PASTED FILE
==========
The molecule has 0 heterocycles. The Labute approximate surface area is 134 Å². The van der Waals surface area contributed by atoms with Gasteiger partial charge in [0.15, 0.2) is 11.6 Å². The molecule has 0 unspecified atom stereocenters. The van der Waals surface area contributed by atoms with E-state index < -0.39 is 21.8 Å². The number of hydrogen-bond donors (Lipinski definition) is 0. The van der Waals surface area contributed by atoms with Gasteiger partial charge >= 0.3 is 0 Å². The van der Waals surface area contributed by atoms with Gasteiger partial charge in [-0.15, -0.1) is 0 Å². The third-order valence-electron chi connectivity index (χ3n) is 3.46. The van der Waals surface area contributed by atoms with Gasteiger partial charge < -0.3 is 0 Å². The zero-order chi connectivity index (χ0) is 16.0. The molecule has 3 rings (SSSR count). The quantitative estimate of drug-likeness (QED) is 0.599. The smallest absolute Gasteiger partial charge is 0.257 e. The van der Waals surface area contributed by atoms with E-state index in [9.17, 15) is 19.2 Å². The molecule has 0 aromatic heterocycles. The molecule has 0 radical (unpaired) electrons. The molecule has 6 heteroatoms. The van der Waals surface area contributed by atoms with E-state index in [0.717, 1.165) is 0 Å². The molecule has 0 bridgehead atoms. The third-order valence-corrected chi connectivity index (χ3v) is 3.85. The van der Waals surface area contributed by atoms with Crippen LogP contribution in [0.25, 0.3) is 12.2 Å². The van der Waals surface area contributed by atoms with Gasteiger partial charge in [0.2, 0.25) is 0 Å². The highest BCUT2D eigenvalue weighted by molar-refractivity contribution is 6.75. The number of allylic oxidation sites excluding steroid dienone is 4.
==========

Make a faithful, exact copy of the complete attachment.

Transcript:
The molecule has 0 heterocycles. The Labute approximate surface area is 134 Å². The van der Waals surface area contributed by atoms with Gasteiger partial charge in [0.15, 0.2) is 11.6 Å². The molecule has 0 unspecified atom stereocenters. The van der Waals surface area contributed by atoms with E-state index < -0.39 is 21.8 Å². The number of hydrogen-bond donors (Lipinski definition) is 0. The van der Waals surface area contributed by atoms with Gasteiger partial charge >= 0.3 is 0 Å². The van der Waals surface area contributed by atoms with Gasteiger partial charge in [-0.15, -0.1) is 0 Å². The third-order valence-electron chi connectivity index (χ3n) is 3.46. The van der Waals surface area contributed by atoms with Gasteiger partial charge < -0.3 is 0 Å². The zero-order chi connectivity index (χ0) is 16.0. The molecule has 3 rings (SSSR count). The quantitative estimate of drug-likeness (QED) is 0.599. The smallest absolute Gasteiger partial charge is 0.257 e. The van der Waals surface area contributed by atoms with E-state index in [9.17, 15) is 19.2 Å². The molecule has 0 aromatic heterocycles. The molecule has 0 radical (unpaired) electrons. The molecule has 6 heteroatoms. The van der Waals surface area contributed by atoms with E-state index in [0.717, 1.165) is 0 Å². The molecule has 0 bridgehead atoms. The third-order valence-corrected chi connectivity index (χ3v) is 3.85. The van der Waals surface area contributed by atoms with Crippen LogP contribution in [0.25, 0.3) is 12.2 Å². The van der Waals surface area contributed by atoms with Gasteiger partial charge in [0.2, 0.25) is 0 Å². The highest BCUT2D eigenvalue weighted by molar-refractivity contribution is 6.75. The number of allylic oxidation sites excluding steroid dienone is 4.